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As a white male returned Peace Corps volunteer (Nepal 1987-1989), I dealt with issues of isolation, malnutrition, privacy, loneliness, and harassment...

My future wife (left) with a fellow PC Nepal volunteer who endured way more scary situations than I ever had to.
 photo 52b7a82a-c7ed-455c-b12d-188fd07fc1e4_zps4a0f923b.jpg

But I never had to deal with the many types of uncomfortable and dangerous situations that my female counterparts had to endure on a regular basis!

Female volunteers as a group represent the best of our US culture, intelligent, motivated, and hard working; and as a group they often minimized how often they were left alone, attacked, and violated during their daily activities. The women volunteers I worked with almost always tried to travel with someone else to avoid vulnerable situations and to provide for their safety--- I never felt like they were scared--I always got the impression that they just thought it would eliminate hassles. In Nepal and in 1987, to travel alone as a single US female was considered a great personal risk.

Peace Corps service is kind of a media darling in that it garners many "feel good" stories in the US and abroad... and many volunteers do have an overall wonderful and profoundly positive life changing experience. However, many female volunteers also experience sexual harassment and violence that they never anticipated and there is often too little medical or emotional support within the Peace Corps system to help them after they have been assaulted.

I met my future wife and fellow volunteer when I agreed to accompany her out to her post partly because she did not like to travel alone on buses (especially 'night buses'- these were all night trips across Nepal that left female travelers vulnerable to predatory men) and in situations where the volunteer often felt helpless and isolated.

 An excerpt from (2011): Women in Peace Corps - Rape, Sexual Assault in Peace Corps - Are Women Safe?
Over 1,000 Cases of Rape, Sexual Assault Have Been Reported in the Past Decade
By Linda Lowen

Since its founding in 1961 by President John F. Kennedy, the Peace Corps has appealed to idealists and humanitarians who dream of living and working in an underdeveloped nation helping locals improve their lives. It's a dream that attracts a predominantly white population and draws many more women than men: 74% of Peace Corp Volunteers are Caucasian, 60% are female, 85% are younger than 30, 95% are single, and the majority are recent college grads.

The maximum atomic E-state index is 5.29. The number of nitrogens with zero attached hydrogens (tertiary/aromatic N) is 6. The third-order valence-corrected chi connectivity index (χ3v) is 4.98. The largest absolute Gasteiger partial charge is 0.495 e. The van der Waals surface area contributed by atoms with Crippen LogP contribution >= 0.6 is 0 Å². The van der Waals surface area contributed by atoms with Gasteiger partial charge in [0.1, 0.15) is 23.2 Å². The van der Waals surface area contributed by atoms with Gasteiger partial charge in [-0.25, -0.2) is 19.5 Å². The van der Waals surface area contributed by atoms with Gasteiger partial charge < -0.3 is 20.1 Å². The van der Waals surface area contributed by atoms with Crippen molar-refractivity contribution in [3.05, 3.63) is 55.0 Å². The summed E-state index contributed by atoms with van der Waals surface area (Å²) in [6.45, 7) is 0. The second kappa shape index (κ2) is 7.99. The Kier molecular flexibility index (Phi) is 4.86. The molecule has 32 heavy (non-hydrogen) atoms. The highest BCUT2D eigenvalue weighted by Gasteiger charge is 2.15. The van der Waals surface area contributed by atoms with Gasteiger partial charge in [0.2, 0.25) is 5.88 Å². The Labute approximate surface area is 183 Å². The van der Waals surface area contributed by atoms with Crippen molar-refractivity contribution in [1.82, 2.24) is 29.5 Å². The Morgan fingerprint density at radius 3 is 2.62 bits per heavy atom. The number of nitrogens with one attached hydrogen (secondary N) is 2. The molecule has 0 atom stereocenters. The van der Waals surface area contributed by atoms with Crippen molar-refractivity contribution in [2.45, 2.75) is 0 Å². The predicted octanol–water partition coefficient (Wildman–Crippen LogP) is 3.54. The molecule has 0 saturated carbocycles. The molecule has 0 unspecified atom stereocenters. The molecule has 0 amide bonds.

It is precisely these women -- young, in their early-to-mid 20s, single -- that are at greatest risk, and there's ample evidence that the Peace Corps has routinely ignored the dangers and downplayed the rapes, assaults, and even deaths of volunteers so as not to tarnish the iconic Peace Corps image.

In 2009, the most recent year reported, 69% of Peace Corp crime victims were women, 88% were under 30, and 82% were Caucasian. In 2009, 15 cases of rape/attempted rape and 96 cases of sexual assault were reported for a total of 111 sexual crimes committee against female PCVs.

US Peace Corps early terminations 1962-1994
Throughout the history of Peace Corps over 25% of the volunteers who dedicated their lives to at least two years of service and made it to their country of service, have early terminated, unfortunately, this % includes many wonderful women who endured acts of sexual abuse that the Peace Corps all too often tries to ignore.
Top to bottom pictures: Rooftop close of service party for the six out of fourteen volunteers that made it through our entire 2+ year service commitment (I'm second from the left wearing the colorful hat); Second picture is of me and a fellow 3+ year volunteer demonstrating that no matter how much you eat you will still probably weigh less than you did in high school; The bottom picture is of my lovely wife performing a bai tika ceremony with her "little brother" photo Scan_Pic0008_zpsc8f5106d.jpg

Sadly, in Nepal- most of my group did in fact "Early Terminate", and two of the terminations, that I know of, involved sexual assaults. the last picture with my wife and her little brother is meant to reflect the fact that most Nepali men are of wonderful and decent character and the fact that cretins exist in our world, does not infer that most men are cretins.

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